Bhutan is urbanising less quickly than its neighbours
By Charles Haviland
BBC News, Thimphu
"The divorce case is very, very common. If you go to the court, you will see most of the cases are all on divorce."
It may sound like a comment from Scandinavia - but this is Bhutan and the speaker is a young artist, Barun Gurung. His own parents divorced 10 years ago, when he was 13 and his brother a little older.
"I think during their marriage they used to have small fights which, you know, used to have bad impact on us," he told the BBC.
"They used to fight and you know my father used to put hands on my mother. So it was quite bad to see that."
We meet in the studio where Barun works - a collective of artists in the Bhutanese capital, Thimphu, its walls plastered with brightly coloured pictures.
At least one of his colleagues joins in the conversation saying he, too, comes from a family affected by divorce. Marriage break-ups are common in this tiny kingdom. So, too, are love marriages, not arranged by one's family.
In both these ways Bhutan differs from its neighbours like India, Bangladesh and Nepal; this is a region where divorce is rare and carries a stigma.
A few blocks away Tshering does a completely different job. Now in her late 20s, she says she got divorced after a three-year marriage, having got pregnant while in college.
"To have a baby without a father is not very acceptable in Bhutan," she says. "We got married and we tried to compromise and we tried to make it work. [But] we kept fighting for small little things.
"At the same time we barely spoke to each other. So it wasn't a very healthy environment for a child to grow up in. So we talked it over and we just had a very clean and peaceful divorce - it wasn't ugly at all."
Thimphu is an attractive, orderly city set in a valley of pine forests. By world standards it is a very small capital. A recent press article on social trends said, however, that the town had nearly 700 divorce cases in its courts over a four-year period.
Many causes were cited, including alcoholism, infidelity, domestic violence - and plain incompatibility. There were many more cases that did not come to court. And the divorce rate is rising.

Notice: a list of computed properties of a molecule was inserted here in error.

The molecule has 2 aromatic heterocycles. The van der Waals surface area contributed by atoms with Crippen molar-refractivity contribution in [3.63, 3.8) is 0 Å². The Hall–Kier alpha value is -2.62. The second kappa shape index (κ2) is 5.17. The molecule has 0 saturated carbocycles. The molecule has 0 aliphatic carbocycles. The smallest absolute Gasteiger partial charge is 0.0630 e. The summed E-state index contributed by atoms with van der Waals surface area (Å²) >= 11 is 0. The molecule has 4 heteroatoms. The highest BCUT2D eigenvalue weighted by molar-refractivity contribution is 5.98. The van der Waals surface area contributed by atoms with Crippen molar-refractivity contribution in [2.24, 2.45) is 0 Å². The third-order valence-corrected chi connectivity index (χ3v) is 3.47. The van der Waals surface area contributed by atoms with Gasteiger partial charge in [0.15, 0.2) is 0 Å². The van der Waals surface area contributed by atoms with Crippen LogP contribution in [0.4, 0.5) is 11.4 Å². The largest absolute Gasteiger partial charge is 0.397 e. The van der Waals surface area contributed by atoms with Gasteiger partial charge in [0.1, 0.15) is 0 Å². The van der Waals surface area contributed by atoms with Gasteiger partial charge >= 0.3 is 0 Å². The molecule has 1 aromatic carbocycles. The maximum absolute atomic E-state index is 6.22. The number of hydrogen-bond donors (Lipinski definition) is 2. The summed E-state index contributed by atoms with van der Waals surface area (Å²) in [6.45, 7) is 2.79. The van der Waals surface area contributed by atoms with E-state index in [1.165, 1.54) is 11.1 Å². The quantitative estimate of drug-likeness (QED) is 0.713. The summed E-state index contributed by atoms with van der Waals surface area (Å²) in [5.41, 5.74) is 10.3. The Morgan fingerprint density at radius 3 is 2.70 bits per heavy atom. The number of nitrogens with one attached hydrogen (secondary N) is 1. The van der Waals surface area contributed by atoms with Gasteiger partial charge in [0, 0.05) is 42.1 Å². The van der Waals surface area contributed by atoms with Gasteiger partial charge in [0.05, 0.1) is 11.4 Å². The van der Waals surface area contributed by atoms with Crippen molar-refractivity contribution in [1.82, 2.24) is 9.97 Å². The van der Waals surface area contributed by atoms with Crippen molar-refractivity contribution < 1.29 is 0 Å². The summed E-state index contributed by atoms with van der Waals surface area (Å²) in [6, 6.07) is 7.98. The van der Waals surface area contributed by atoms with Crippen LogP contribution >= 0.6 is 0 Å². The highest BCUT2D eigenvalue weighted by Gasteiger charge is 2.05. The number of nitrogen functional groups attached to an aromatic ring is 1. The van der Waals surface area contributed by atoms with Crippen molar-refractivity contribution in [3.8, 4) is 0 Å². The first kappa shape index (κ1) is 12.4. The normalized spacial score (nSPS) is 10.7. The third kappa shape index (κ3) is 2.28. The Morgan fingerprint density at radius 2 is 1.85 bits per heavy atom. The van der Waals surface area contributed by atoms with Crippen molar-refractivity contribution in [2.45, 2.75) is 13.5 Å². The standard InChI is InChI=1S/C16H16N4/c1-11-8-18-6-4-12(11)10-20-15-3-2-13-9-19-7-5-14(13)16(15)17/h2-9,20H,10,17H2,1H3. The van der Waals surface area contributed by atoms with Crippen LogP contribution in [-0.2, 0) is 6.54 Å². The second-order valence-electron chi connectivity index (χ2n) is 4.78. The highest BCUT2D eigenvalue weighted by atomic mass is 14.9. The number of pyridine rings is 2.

It is the kind of trend many would associate with urbanisation - but Bhutan is urbanising less quickly than its neighbours.
Barun Gurung relates it to the fact that people here "are quite easy-going and a little laid-back" and that, compared with, say, India, women here are treated more on a par with men.
But the attitude to marriage itself is also unusual.
Bhutanese are "easy-going and a little laid-back", says Barun Gurung
In this Buddhist-dominated society, in both rural and urban settings, many people tie the nuptial knot in a more casual, less ceremonial way, than elsewhere. There is also a long tradition of people starting to live together and, once they are clearly committed, being regarded as married.
Passang Dorji, a senior reporter at the Bhutan Times, cites his own situation.
"In Bhutan basically marriage is very mutual and practical," he says. "It basically depends on a couple's mutual consensus."
He met his own wife - a teacher - in their primary school days. Later "she used to work in a very remote place and I used to go there and live with her. So basically our marriage didn't have any ceremonies.
"So far our married life has been very good. We are parents of two and she is also a working mother."
It is a far cry from the lavish, sometimes cripplingly expensive, weddings common in the region.
Given that marriage is more low-key, and more often tied to romantic love than to parental choice, that might be a reason why it has become easier to leave it. And, says Passang, neither the man nor the woman is likely to be disdained.
"Her friends, her relatives, her parents would be there to help and sympathise with her," he says.
"If by stigma someone is forced to live with the person she or he doesn't like, I think it is not a meaningful life... Our system basically gives liberty for a person to practise a lifestyle that she or he prefers."
But some think the tide should turn; that some young people are too careless and get married for reasons of "puppy love".
Sangay Zam, a member of parliament, stresses that many Bhutanese do still revere and value the marriage institution. She feels that marriage break-ups are usually initiated by men and are too easy.
"If the men get the opportunity to pull the strings and have their say, they would naturally have divorces. And divorces are not so expensive, if you look at the law of the country.
"So I think some of the parliamentarians are taking it up to say that divorces shouldn't be so cheap - there should be some cost factor so that people think twice before they think about divorces."
Barun, the artist, now has both a stepmother and a stepfather - both his parents have remarried. He gets on well with both. But he too says divorce should be a last resort.
"If the relationship is not working out, I think it is better to get divorced. But if the relationship is working out and it's just that you have a feeling for another girl or woman, it's really bad."
It is striking that this generally poor country seems, in some areas of life, to be following a path more akin to Western countries than its neighbours.
Tshering is glad that as a divorced mother she is not ostracised. But she is not in a hurry to marry again.
"I need a lot of time - to bring up my son, to focus on my career - so marriage is the last thing right now," she says, laughing.